At a Glance
30 full time
Importation of high-end ironwork
2011 Sales Growth
More than 10%
People love handcrafted goods, but though a segment of the American population is adept at making cookie-dough ornaments, piecing together license-plate wall hangings, and forming ceramic wind chimes, centuries-old skills such as hand-forging iron and casting bronze have become lost arts for most. While still popular in Europe and South America, the processes have given way in the United States to the cost benefits of assembly-line automation and outsourcing to places such as China. However, entrepreneur Jaime Kaplan and his company, Artesano Iron Works, are bringing the production of intricate metalwork back to American soil, and the small firm is slowly expanding because of its specialized niche.
In 1999, Kaplan, a Colombian native, had for more than 15 years been importing furniture handmade from reclaimed wood when an idea struck him. On a trip to Bogota, he realized the possibilities in showcasing and selling various artisans’ unique iron work in the United States himself. He came home and opened Artesano with a retail storefront in Philadelphia. Then, his friend, Ivan Roa, after seeing the beautiful products, became Kaplan’s partner, and they acquired an old warehouse in Philadelphia’s historic district.
“It was a big space in the style of a New York loft, with original brick walls; big, beautiful windows; and high ceilings, and we remodeled it and turned it into a two-floor, 8,000-square-foot showroom,” says Ivan’s brother Igor Roa, now the manager of Artesano.
Artesano started by selling wood and iron furniture, “but after a while people began asking, ‘Can you make a railing? Can you make a door?’” Igor says. Today, the company’s line includes furniture, railings, gates, fences, doors, balconies, lighting, accessories and art—as well as reclaimed wood furniture.
During the first year, Artesano used the warehouse as a showroom, with sales offices and a retail storefront. But the building itself was so beautiful that people began asking whether they could rent it out for private events. The company received so many requests that it opened a new showroom in the historic town of Wayne, Pennsylvania, part of the main line of Philadelphia, and it now uses the original studio entirely as a bookable event hall called Artesano Gallery. “The gallery also [still] showcases Artesano’s work, as all of the tables, chairs, railings, accessories, and wall art are made entirely by the hands of the firm’s artisans,” Igor says.
Now, from its new 5,000-square-foot showroom in Wayne, Artesano oversees its home décor and architectural division—which fashions railings, fences, gates, wall art, furniture, and accessories—and a hardware division—which makes smaller items, including door knobs, hooks, hinges, and fireplace screens. The firm has 30 full-time employees, including architects, graphic designers, marketers, woodworkers, blacksmiths, and painters. Each project, which is individually designed and handmade, takes anywhere from two to four months to produce depending on the size of the project.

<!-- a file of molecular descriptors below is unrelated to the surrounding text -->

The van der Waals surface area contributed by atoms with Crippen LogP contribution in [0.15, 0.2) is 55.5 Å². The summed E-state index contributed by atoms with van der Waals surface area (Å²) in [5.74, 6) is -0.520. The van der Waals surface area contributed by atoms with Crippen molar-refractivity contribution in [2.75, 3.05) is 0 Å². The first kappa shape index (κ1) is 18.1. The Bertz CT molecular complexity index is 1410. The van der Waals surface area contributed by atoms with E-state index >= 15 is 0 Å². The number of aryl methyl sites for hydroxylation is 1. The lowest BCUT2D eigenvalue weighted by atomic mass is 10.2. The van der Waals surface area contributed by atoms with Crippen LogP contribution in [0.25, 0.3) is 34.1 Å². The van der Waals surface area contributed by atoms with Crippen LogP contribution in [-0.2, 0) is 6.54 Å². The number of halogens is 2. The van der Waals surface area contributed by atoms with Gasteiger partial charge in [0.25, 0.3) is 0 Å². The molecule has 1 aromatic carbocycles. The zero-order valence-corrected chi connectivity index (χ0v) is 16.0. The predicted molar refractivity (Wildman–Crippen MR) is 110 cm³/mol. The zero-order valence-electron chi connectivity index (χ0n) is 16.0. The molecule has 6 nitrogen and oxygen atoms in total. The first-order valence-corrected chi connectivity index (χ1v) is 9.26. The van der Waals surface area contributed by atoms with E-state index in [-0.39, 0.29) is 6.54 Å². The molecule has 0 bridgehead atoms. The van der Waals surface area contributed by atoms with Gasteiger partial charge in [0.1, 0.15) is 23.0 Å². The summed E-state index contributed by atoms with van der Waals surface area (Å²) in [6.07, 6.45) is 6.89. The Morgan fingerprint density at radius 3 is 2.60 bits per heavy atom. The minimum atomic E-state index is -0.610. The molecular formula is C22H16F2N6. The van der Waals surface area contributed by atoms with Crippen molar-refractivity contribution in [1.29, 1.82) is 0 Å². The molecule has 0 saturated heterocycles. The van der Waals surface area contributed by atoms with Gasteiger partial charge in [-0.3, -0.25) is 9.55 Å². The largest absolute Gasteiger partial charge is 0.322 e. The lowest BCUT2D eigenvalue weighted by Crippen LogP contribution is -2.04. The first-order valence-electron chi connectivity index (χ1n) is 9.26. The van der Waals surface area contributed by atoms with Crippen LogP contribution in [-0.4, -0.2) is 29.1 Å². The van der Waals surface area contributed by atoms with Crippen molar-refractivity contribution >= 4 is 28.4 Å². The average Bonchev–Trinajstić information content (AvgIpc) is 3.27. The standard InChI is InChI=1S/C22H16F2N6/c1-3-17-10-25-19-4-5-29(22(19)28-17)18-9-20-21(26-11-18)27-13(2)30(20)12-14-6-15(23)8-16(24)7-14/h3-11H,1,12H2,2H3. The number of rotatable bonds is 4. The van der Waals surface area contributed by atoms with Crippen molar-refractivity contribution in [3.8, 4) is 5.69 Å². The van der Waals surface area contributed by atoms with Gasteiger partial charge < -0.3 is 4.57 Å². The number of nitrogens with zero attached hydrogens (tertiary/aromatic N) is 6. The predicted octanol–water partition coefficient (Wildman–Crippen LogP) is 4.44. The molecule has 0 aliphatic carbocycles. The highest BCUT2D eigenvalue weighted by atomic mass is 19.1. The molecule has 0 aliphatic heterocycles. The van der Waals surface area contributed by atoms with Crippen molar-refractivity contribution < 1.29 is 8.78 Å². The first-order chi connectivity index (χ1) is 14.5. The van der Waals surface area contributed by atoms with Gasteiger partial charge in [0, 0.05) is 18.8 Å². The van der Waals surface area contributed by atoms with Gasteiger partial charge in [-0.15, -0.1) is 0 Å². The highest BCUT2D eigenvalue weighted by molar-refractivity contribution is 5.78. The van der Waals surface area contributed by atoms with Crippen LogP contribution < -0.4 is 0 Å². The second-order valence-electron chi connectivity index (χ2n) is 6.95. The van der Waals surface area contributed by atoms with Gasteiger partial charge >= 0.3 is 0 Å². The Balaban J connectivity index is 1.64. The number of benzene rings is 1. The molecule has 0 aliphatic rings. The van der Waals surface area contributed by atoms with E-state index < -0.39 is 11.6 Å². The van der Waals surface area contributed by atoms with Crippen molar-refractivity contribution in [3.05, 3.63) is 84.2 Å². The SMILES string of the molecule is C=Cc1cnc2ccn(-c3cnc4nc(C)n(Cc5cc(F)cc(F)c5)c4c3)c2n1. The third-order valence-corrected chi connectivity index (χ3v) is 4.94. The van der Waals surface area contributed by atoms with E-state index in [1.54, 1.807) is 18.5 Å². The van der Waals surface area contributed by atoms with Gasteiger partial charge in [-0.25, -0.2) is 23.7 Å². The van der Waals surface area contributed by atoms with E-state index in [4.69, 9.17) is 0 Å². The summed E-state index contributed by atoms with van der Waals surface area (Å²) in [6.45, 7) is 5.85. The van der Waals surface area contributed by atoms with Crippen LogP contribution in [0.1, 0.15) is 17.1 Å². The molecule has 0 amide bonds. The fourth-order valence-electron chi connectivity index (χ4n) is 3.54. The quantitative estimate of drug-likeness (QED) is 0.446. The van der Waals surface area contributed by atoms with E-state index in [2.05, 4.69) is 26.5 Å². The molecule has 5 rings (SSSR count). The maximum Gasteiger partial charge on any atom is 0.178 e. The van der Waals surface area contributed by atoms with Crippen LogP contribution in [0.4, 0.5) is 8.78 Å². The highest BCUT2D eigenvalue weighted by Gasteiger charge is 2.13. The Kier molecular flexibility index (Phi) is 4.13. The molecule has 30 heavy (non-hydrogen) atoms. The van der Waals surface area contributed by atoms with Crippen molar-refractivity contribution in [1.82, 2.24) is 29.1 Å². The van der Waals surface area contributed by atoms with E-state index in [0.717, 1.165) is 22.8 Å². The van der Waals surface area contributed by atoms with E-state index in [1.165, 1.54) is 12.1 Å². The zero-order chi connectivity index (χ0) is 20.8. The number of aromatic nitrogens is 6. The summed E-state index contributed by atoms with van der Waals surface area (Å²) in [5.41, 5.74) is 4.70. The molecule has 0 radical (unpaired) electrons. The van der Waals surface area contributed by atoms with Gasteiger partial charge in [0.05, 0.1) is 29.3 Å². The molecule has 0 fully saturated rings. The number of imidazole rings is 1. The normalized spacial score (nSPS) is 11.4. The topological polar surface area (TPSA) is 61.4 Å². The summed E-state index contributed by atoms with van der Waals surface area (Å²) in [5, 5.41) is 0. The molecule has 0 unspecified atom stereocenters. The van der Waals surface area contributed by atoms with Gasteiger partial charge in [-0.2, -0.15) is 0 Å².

Each project starts with a meeting with the homeowner, architect, or interior designer, where ideas are discussed and rough sketches are drawn. The approved design is then put into a CAD program, and blueprints are created. From there, production takes roughly 16 weeks. Most of the iron forging is done in either Colombia or the United States. The pieces are then shipped to the Philadelphia workshop, where assembling is done and finishes are applied. On occasion Artesano has outsourced to a local metallurgical company, King Architectural Metals, for materials, but for the most part everything is done by the business’s own staff.
A recent project the company is particularly proud of is an iron gate with two facing peacocks, built for a private residence in Philadelphia at the customer’s request. The gates are 18 feet long and 10 feet high. The peacocks, which themselves are about eight feet long, are done in intricate layers and multiple colors.
Artesano’s business is booming, and 2011 was its best year. Also, because of the number of clients Artesano is working with in New York, the company plans to open up a showroom in Manhattan in the near future. It hopes to eventually have a space on the West Coast as well, an area where it is already building a strong name for itself. ABQ